Literally it means being able to do something “with two fingers in your nose”. This informal expression says that something is very easy for you to do. For instance: ‘The Dutch can solve logistics problems with two fingers in the nose’.
This is a model of negotiation in which the parties keep on negotiating until consensus is reached. The polder model has been described as ‘a pragmatic recognition of pluriformity’ and ‘cooperation despite differences.”
One explanation of this term refers to a unique aspect of the Netherlands, that it consists in large part of polders, (land reclaimed from the sea), which requires constant pumping and maintenance of the dykes. So ever since the Middle Ages, when the process of land reclamation began, different societies living in the same polder have been forced to cooperate because without unanimous agreement on shared responsibility for maintenance of the dykes and pumping stations, the polders would have flooded and everyone would have suffered. Crucially, even when different cities in the same polder were at war, they still had to cooperate in this respect.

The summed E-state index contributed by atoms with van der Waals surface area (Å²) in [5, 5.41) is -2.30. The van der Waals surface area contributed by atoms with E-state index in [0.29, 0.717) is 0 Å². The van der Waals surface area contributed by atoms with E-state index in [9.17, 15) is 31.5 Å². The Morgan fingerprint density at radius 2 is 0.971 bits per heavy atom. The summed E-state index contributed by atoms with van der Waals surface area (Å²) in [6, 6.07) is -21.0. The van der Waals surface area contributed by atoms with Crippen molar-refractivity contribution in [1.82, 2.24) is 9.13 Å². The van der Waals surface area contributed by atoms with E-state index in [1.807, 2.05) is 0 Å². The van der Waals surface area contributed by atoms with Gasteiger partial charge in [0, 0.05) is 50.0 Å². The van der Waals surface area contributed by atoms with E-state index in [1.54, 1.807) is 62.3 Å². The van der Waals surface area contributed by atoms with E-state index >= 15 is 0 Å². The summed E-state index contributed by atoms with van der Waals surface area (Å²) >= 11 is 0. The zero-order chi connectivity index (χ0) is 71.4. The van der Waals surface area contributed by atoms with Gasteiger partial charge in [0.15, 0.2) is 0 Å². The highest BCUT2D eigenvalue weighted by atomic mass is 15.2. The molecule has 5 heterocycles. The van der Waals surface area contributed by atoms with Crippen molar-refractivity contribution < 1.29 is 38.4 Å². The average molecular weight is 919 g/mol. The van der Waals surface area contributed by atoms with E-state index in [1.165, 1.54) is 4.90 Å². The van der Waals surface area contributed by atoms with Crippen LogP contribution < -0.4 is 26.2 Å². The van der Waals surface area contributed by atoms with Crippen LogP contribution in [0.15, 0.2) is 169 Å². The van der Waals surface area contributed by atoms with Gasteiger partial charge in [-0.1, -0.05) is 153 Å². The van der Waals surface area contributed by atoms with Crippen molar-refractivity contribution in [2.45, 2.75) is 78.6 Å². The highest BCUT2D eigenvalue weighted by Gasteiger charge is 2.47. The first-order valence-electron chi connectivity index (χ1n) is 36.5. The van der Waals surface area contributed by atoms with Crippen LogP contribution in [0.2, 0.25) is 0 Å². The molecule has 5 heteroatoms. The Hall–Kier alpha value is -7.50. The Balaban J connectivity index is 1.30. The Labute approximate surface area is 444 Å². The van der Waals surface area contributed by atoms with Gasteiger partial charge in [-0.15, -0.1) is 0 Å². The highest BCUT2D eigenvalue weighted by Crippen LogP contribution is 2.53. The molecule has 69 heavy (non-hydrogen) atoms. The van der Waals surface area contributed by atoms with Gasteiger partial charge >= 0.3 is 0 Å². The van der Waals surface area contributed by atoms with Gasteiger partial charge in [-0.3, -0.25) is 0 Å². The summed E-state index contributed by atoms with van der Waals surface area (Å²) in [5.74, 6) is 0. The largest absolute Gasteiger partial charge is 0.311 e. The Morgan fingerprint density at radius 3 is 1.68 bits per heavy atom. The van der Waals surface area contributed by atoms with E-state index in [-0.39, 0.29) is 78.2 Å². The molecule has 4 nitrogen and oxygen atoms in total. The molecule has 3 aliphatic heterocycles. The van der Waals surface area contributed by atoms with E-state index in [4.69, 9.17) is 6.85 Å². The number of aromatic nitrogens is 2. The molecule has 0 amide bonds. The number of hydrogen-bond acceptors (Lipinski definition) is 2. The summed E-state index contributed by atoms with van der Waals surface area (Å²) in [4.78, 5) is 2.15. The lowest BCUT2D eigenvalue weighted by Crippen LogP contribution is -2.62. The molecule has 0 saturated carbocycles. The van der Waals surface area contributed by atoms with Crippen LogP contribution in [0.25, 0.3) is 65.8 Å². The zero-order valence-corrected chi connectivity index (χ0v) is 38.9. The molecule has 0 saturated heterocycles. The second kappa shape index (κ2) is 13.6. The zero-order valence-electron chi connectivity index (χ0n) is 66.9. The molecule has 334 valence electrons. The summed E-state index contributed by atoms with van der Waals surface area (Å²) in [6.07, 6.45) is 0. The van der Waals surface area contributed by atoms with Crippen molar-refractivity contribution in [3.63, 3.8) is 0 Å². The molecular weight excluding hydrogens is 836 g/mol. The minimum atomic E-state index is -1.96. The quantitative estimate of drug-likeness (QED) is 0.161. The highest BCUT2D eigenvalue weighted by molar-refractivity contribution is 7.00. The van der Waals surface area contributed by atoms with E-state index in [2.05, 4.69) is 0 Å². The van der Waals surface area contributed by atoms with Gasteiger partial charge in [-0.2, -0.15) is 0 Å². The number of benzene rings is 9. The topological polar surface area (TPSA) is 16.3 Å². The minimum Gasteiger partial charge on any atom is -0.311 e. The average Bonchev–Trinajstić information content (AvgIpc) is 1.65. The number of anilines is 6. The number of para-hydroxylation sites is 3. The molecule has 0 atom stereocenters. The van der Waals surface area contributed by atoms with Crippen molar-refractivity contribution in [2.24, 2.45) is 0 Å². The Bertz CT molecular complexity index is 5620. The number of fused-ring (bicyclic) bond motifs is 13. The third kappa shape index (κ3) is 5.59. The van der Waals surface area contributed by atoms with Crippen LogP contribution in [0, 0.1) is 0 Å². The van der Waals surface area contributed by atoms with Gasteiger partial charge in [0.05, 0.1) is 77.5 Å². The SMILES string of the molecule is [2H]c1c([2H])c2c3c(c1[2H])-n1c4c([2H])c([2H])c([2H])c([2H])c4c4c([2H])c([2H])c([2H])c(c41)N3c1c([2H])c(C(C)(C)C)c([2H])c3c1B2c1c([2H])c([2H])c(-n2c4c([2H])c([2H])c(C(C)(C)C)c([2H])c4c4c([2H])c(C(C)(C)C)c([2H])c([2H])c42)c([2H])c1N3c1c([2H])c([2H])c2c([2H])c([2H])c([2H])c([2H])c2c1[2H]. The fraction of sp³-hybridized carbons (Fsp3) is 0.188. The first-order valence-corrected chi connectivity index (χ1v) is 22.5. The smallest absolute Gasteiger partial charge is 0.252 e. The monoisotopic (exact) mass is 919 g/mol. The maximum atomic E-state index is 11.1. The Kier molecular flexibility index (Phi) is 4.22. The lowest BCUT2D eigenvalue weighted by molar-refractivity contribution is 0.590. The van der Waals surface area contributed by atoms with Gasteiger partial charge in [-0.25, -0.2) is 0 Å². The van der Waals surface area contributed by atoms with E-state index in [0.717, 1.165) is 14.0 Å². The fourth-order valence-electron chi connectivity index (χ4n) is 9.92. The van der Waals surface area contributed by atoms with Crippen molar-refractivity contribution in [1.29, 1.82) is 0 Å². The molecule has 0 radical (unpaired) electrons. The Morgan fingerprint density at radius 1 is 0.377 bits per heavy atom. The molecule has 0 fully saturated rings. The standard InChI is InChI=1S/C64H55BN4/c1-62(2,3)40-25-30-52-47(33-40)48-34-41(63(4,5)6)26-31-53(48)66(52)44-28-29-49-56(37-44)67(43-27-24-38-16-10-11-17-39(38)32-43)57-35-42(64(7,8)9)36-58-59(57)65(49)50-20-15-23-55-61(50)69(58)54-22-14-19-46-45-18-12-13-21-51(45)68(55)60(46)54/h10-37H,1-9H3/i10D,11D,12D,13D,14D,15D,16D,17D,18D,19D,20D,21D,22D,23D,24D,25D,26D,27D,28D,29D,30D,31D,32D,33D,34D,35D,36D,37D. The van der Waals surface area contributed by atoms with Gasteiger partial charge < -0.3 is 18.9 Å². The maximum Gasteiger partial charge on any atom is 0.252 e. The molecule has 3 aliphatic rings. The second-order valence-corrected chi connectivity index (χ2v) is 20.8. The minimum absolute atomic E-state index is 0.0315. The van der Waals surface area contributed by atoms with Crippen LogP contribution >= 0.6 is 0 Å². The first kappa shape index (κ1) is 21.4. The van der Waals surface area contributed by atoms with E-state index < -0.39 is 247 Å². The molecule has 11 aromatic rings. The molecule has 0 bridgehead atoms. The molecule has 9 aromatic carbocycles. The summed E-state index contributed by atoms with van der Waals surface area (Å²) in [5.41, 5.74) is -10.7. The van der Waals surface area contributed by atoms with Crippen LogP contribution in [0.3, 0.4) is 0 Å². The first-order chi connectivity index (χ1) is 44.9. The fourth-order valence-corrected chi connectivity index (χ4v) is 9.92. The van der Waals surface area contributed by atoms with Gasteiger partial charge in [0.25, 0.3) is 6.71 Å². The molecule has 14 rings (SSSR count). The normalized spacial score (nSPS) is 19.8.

This is thought to have taught the Dutch to set aside differences for a greater purpose. The current Dutch polder model is said to have begun with the Wassenaar Accords of 1982, when unions, employers, and government decided on a comprehensive plan to revitalize the economy involving shorter working times and less pay on the one hand, and more employment on the other. This polder model, combined with a neoliberal economic policy of privatization and budget cuts, has been held to be responsible for the Dutch economic miracle of the late 1990s.
‘Door de zure appel bijten’
Literally: finish eating the sour apple. This means that you have to go through something difficult or uncomfortable, in any case for the moment. Afterwards it will get better…..
‘Uit je neus zitten eten’
Literally: the process of nose picking and consuming the harvest. Meaning: sitting and doing nothing.
‘De kool en de geit willen sparen’
Translated literally: ‘Saving the cabbage AND the goat’. It means keeping everybody happy, especially as it relates to parties with conflicting interests. In English: Run with the hare and hunt with the hounds.